BRAUCHLER:  Well first off, I mean, just to put this in perspective, because I think Colorado has been misled by the statements of the Governor into believing that he was obligated to take action one way or the other on this issue — to see that Dunlap was executed.  And that’s not the way that Colorado law works. There is no death warrant. The Governor doesn’t have to wring his hands and ask for absolution before he signs a piece of paper.  The bottom line is: the Court orders it.  They imposed a “death week” of August 8 to I think the 14th of 2013— just about a year ago, this week. And the Governor could have just left town.  He could have just gone to his bar, or done something else.  And this would have happened.  And instead, he chose to intervene.  And so, in doing that, he summons these victims into his office and tells them— leads them to believe that one way or another, there’s going to be closure.  And I think that’s all victims, 20 years removed, want.  I think the vast majority of them wanted the sentence to be imposed.  But, my God! — they want to have this thing closed off for them.  And instead of granting clemency — which I would’ve opposed, but at least if would have been final — instead of allowing the execution to go forward, which again would have been finality, he brings them in to say, “I just can’t make a decision.”  And sends them back into the rest of their lives, having renewed all the horror, trauma, and emotions they had dealt with 20 years before.  And that is just unforgivable.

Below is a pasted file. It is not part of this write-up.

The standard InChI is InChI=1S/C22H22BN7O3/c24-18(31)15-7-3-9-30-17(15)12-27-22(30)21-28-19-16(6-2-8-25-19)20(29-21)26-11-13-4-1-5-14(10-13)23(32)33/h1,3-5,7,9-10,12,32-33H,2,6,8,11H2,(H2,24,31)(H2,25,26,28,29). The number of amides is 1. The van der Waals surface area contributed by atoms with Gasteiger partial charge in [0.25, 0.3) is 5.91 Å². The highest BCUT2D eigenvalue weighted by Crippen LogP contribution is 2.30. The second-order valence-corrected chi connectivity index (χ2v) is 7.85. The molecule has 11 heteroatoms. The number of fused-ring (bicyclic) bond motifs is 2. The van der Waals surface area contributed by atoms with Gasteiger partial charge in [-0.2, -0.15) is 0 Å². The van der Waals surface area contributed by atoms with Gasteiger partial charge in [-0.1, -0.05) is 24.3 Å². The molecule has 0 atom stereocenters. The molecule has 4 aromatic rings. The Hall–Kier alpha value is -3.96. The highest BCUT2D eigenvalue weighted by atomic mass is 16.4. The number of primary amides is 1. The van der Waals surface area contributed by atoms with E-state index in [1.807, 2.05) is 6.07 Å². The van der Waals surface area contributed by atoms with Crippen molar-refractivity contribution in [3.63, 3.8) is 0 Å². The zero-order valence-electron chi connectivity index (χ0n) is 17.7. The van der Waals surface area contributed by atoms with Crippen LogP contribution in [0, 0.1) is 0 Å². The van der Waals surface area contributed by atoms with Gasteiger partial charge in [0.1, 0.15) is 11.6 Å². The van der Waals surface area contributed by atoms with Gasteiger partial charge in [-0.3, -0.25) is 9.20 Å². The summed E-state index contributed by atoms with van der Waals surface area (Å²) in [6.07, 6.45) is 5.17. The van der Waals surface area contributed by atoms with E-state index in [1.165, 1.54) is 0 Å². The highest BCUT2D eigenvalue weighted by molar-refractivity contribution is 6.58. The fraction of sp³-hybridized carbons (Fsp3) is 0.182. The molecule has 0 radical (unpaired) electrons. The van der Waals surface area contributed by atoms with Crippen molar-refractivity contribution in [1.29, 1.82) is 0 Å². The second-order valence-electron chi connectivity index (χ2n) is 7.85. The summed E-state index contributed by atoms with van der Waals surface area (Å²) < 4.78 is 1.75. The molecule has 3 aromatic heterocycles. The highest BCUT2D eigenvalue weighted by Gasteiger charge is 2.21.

CAPLIS:  That’s right

SILVERMAN:  I agree.  The frustrating part about the capital punishment are the massive delays.  They are wrong and unconscionable.  And I would think a responsible governor would work to minimize those delays. What John Hickenlooper did was just extend Dunlap out indefinitely — give him a massive continuance. That’s why I thought it was so hypocritical on his part.  But let’s give him the benefit of the doubt.  Let’s say that during the temporary reprieve, he was struggling with the death penalty.  Well, when he sits down in February with CNN, he has made up his mind.  He is a leader of the anti-death penalty crowd.  At that point, once he’s made up his mind, shouldn’t he say it loud and say it proud?  And I’ll tell you, the people on the left — David Lane — will come in and say, “He had a perfect opportunity to go to the legislature and repeal capital punishment.” But he didn’t have the courage to do that.  So, it really is a weak position the governor is in.  George, speak to that.